How to make the best laundry detergent substitute
You’ve stacked your dirty clothes and now when you pull on those decade-old sweatpants tucked into the back of your dresser, you realize it’s really time to do your laundry.
Reaching out for your detergent when you suddenly find yourself running out of detergent. While you can wait for your nearest grocery store to be back in stock, you may not have to wear clothes that clean again.
Fortunately, you are not without a solution – and we mean that literally. Many household items can turn into detergent substitutes that function perfectly if necessary.
Neither of these recipes should be a long-term solution, but they are safe to use in your washing machine for now.
1. Mix it with good old baking soda
Photo credit: Getty Images / ThamKC
When you combine baking soda with other ingredients like washing soda and bars of soap, you get a much stronger wash that is on par with your regular laundry detergent.
In addition to deodorizing your sneakers and freshening up your carpet, baking soda can be a simple, yet effective alternative to laundry detergent. Very gentle, suitable for sensitive skin, but it also removes harsh odors from the fabric.
Use baking soda in moderate amounts and be careful with subtleties as it can wear away certain fabrics like wool and silk. One cup of baking soda per large load of laundry should be enough.
2. White vinegar has additional benefits
Another option for sensitive skin or if you just prefer a chemical-free solution, distilled white vinegar is a viable detergent substitute. Don’t worry – vinegar doesn’t stink in your clothes. After washing, your clothes are completely odorless.
A warning: do not pour the vinegar directly on clothing as this can cause staining. Instead, add half a cup of distilled white vinegar to a cup of water before throwing it in the washing machine.
Aside from keeping clothes clean, there are some great benefits to using distilled white vinegar in your laundry: It can help loosen soap residue that has built up on clothes and towels over time. it can remove stains pretty well; It can also be used as a pre-treatment for clothing. Dilute a cup of vinegar with a gallon of water and let it soak overnight.
3. Boost your laundry with a borax solution
We saw what borax and some other useful ingredients can do in pulling your laundry. Because of this, borax is a decent detergent substitute. While borax is a good sidekick for laundry detergents, it can be used to loosen stains and whiten clothes themselves.
When you have them, adding a few other ingredients makes borax a lot more effective in washing. 20 Mule team recommends making a borax solution to enhance laundry by adding a tablespoon of borax and two cups of hot water to a sealable container.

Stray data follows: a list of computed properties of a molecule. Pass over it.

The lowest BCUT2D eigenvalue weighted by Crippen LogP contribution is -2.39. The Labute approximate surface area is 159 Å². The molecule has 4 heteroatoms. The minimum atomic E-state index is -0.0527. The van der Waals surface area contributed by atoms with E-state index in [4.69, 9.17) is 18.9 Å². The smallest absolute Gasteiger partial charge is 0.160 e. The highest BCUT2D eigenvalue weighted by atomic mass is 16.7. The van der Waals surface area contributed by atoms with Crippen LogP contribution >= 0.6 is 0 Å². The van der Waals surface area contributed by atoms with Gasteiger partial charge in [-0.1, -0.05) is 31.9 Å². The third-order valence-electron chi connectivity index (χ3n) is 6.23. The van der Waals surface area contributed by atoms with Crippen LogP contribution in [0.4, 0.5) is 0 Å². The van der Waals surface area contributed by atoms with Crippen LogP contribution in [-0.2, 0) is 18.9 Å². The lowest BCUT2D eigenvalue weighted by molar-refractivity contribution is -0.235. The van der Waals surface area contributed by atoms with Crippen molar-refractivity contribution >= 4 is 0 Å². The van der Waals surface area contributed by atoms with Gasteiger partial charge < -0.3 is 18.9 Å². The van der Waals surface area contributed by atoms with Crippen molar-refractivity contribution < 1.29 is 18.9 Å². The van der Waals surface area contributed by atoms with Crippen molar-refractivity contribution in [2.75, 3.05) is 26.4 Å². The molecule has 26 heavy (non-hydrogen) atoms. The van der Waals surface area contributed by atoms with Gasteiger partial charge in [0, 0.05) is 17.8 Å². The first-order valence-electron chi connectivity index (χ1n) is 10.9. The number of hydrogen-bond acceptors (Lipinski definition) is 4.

Mix the solution and add it to the laundry as a laundry booster – or in this case, instead of the detergent when you’re gone.
4. Hand wash with shampoo or body wash
Photo credit: Getty Images / Mukhina1
A fragrance-free, gentle body wash or shampoo formula works well for hand washing clothes. While you get a fresh clean, it’s not as effective at removing stains. So be sure to treat it with a different stain removal method or product.
If you are really in need and you don’t mind washing a few items of clothing by hand to get them clean, grab some of these products that you can find in your shower.
Make sure you use a gentle formula as products with additives and moisturizers can prevent a good wash. Baby shampoo or body wash works well if you are a parent and already have it on hand. If you don’t, a gentle body wash or shampoo with basic ingredients will do.
Fill a large tub with warm water and soak your clothes, towels, or other dirty laundry. Add a small portion of shampoo to the water, lather and add more if needed. Rinse completely with warm or cold water and throw in the dryer or let hang dry.
5. Make your own powder detergent with a bar of soap
You read that right – you can make your own laundry detergent at home.
For a washing powder, this recipe from DIY Natural is free of any additive chemicals.
Take some fragrance-free soap and rub it into a large bowl. From there, add a cup of borax and a cup of washing soda – much like baking soda, washing soda is a granular powder that can be used to thoroughly clean soiled fabrics and laundry. If you don’t have washing soda on hand, you can also bake your own batch with baking soda you already have.
Thoroughly stir your borax and washing soda mixture for five minutes. Use a tablespoon per normal load or two for heavily soiled clothing.
6. DIY a liquid detergent with dish soap
You can also make liquid laundry detergent by thinking outside the box.
One Good Thing recommends mixing half a cup each of borax, washing soda, and liquid dish soap in a large pitcher. Add four cups of hot (not boiling as this can accidentally melt your container) water to allow the ingredients to dissolve, then fill the rest of the container with cold water.
Shake before each use and use a quarter cup for each large load of laundry.
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